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Atlanta Test Cheating Trial Begins

The pressure for students to perform well on state mandated standardized tests weighs heavily on instructors across the nation. This week a trial begins in Atlanta to see if teachers and administrators there actually egregiously tampered with tests in order to improve results, according to a recent New York Times article.

Prosecutors as setting out to prove whether or not there was a “‘widespread, cleverly disguised’ conspiracy to cheat on standardized test scores in an effort to protect their jobs and win favor and bonuses from administrators.”

It was a near-guarantee that the trial, which is expected to last three months or more, will generate more unpleasantness for these former colleagues at Atlanta public schools. The urban school district has already suffered one of the most devastating standardized-testing scandals of recent years. A state investigation in 2011 found that 178 principals and teachers in the city school district were involved in cheating on standardized tests. Dozens of former employees of the school district have either been fired or have resigned, and 21 educators have pleaded guilty to crimes like obstruction and making false statements.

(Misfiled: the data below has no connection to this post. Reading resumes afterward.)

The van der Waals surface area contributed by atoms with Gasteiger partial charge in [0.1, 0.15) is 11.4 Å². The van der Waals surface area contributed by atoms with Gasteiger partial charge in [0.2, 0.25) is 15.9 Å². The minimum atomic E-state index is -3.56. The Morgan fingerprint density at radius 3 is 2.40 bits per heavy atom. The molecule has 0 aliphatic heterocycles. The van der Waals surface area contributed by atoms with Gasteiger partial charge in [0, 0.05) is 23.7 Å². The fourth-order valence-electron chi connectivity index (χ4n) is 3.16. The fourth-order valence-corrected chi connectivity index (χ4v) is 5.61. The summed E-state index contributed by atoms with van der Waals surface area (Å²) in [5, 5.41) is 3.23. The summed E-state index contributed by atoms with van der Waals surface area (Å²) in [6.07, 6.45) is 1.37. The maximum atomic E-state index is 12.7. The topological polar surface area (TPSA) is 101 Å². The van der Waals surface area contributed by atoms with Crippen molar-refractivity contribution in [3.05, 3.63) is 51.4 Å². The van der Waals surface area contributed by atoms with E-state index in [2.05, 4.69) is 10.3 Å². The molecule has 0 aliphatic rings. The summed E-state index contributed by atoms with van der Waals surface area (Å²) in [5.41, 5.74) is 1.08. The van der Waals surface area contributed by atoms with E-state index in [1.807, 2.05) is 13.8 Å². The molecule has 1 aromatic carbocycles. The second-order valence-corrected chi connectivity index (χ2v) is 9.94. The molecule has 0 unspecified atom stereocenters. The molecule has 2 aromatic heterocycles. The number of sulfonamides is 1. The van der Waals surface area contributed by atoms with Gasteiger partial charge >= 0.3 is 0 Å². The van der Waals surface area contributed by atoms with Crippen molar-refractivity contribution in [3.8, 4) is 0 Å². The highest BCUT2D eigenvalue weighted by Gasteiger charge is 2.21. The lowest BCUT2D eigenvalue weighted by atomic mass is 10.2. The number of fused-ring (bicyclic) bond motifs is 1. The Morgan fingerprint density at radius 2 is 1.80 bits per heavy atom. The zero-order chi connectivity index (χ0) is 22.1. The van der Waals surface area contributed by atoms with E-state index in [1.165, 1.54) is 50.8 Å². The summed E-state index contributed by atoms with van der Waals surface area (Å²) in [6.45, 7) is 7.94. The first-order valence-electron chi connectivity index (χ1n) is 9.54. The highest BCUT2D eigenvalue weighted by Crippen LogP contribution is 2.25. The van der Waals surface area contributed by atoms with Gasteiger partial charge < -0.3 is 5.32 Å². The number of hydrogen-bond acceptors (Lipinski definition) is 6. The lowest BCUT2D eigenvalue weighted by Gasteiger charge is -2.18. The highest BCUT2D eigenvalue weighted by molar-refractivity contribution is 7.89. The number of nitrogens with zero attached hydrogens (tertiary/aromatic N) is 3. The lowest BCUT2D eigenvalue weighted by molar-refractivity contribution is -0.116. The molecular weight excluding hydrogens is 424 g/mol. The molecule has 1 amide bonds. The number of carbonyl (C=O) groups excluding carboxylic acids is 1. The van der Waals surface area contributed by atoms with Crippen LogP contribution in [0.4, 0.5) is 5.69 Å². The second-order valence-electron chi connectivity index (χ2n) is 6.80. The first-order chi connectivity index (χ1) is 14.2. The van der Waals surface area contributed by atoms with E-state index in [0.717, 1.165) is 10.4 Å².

If in fact the educators did cheat, it could end up in quite a fallout for the standardized testing push. It’s a complex case and according to the Times, jury selection took more than six weeks.

The dozen defendants in court — 10 women and two men — included three regional school district directors, one principal, one assistant principal, two testing coordinators and five teachers. All have pleaded not guilty to a charge of participating in a racketeering conspiracy. All but one of the defendants also face various lesser charges. These vary from defendant to defendant, but in some cases include making false statements, for allegedly lying to investigators; and theft by taking, for the receipt of allegedly undeserved bonus money. All of the defendants have entered not guilty pleas for the lesser charges as well.

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